Why Creative Advertising Desperately Needs UX Design Input

& How Communications Planners Are Helping Bridge the Gap

We’re well into the digital age, but surprisingly (or not) the advertising industry has been struggling to catch up. While we realize that cross-platform campaigns are more effective and that consumers have more control over what ads they’re exposed to, many advertisers fail to effectively put two and two together.

As ad opportunities and ad-blocking & skipping have risen in parallel, so have consumers’ standards for creative. This means a higher barrier of entry for digital creative work and zero tolerance for subpar ads.

So is the answer to simply make better ads or, dare I say, ads that people care about? Perhaps, but that’s all easier said than done. What we can do though, and what has been done for decades in web and tech design, is consider the consumer’s experience with our creative. Enter: UX Design.

UX Design, or User-Experience Design, is the process of improving a user’s access of and interaction with a product, namely by empathizing with the user and placing their context at the center of the work. While it’s traditionally been applied to technical fields like HCI (Human-Computer Interaction), it is at it’s core an industry-agnostic approach that’s proving more relevant to creative advertising than ever before. In our case, we’re not working with products or websites, but rather creative ads.

Let’s take for example the opportunity for UX Design in creating seamless ad experiences on Snapchat. Users access the app for a wide array of purposes, from passively viewing stories to actively taking and sharing photos. This means creative ads should consider not only the technical specs of these units, but also how users arrive at these units, their intended experience, and how executions might be tailored to better fit their environments and expectations.

Passive vs. Active User Experience of Snapchat.

AdAge was keen enough to cover this impending collision of UX and creative storytelling back in 2014, and a recent IAB study reports that 73% of industry executives believe user experience needs to be improved in digital work.

Given need and demand for UX rigor are at an all-time high, how do we go about supplying it? Well, if we’re concerned with the consumer context in which ads live, in other words how ads appear to users, then look no further than your friendly neighborhood Comms Planner. We published an article back in May covering 9 reasons your brand needs a Comms Planning. The ninth reason — to follow changes in media, understand new platforms, and craft channel-specific creative — is where UX Design comes in, and what we’ll expand on.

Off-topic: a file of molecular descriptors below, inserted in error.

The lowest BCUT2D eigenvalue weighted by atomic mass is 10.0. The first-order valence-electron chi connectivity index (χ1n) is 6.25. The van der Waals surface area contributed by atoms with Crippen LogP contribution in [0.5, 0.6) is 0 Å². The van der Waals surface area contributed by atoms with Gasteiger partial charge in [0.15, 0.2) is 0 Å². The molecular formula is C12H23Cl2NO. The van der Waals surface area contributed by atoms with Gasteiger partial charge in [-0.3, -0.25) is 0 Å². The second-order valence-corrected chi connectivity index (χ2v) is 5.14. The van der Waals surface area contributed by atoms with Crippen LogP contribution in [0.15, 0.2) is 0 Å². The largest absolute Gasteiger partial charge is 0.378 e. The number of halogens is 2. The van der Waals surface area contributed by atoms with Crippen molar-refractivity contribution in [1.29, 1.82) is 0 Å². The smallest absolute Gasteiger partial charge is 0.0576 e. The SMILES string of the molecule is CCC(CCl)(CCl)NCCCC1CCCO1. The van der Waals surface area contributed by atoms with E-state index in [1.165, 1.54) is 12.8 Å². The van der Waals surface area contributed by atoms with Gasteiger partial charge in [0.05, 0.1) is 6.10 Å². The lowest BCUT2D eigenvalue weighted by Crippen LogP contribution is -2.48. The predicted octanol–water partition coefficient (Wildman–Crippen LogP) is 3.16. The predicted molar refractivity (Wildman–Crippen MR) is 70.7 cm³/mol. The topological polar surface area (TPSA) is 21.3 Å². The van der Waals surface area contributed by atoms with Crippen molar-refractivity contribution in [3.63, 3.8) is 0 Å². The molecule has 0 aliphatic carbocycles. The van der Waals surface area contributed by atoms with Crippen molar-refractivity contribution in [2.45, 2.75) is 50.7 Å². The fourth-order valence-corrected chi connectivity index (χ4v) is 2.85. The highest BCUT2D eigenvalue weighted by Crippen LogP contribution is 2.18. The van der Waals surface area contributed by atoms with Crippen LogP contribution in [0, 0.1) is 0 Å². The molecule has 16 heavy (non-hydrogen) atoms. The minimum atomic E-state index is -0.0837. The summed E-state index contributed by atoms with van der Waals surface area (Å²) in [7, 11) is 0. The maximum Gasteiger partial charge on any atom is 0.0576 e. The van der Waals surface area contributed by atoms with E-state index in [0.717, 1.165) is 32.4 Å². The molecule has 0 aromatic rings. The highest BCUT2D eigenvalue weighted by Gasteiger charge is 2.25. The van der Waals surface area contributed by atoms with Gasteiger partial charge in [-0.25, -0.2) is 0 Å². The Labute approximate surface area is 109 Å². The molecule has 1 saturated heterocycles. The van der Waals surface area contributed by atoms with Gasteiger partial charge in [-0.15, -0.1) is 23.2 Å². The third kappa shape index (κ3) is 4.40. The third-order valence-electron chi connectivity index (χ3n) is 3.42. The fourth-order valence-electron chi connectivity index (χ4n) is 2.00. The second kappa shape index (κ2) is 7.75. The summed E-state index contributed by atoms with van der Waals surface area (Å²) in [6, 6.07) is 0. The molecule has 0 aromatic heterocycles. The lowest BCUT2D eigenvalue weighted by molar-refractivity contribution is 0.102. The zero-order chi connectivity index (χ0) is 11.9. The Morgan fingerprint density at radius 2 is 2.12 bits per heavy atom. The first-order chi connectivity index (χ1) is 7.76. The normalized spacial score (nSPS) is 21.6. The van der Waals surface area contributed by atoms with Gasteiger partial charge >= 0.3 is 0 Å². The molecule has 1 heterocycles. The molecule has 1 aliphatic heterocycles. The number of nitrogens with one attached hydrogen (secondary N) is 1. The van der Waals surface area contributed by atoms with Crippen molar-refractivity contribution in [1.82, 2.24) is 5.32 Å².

“#9. Comms Planning’s role is to follow changes in media and understand new platforms, in order to integrate them into campaigns and help create channel specific executions.”

Just like UX Designers, Comms Planners empathize with users to address two main concerns: how creative work is accessed, and how it’s experienced. To these ends, we utilize two tools: Ecosystems and Tactical Briefs.

Ecosystems help us map the interaction of cross-platform assets and understand how users will navigate through them. Creative improvements that result from this include the sequencing of work, or the exposure of consumers to assets in a manner that eases them into subsequent work (e.g. how might users better digest a long form YouTube video if they’ve been primed with a related Snapchat ad?).

Tactical Briefs provide platform-specific guidelines that require not only having up-to-date channel knowledge, but also empathizing with users. More specifically, knowing that not only do technical specs vary by platform, but so do users’ expected experiences (e.g. users might enjoy full audio on YouTube, yet find it jarring on a Facebook). This matter of varying digestion methods is something we’ve tackled in past articles, from playing with video pacing for mobile to breaking down the true role of banners.

So what‘s the result of using these tools and considering users’ access and experience of creative? Work that people like, or at least don’t hate.

So if you don’t have a Comms Planner on your team yet, you might want to reconsider. There’s no better time than now, and as new digital opportunities and updates continue to roll out at breakneck speed, the need and demand for UX rigor will only grow.

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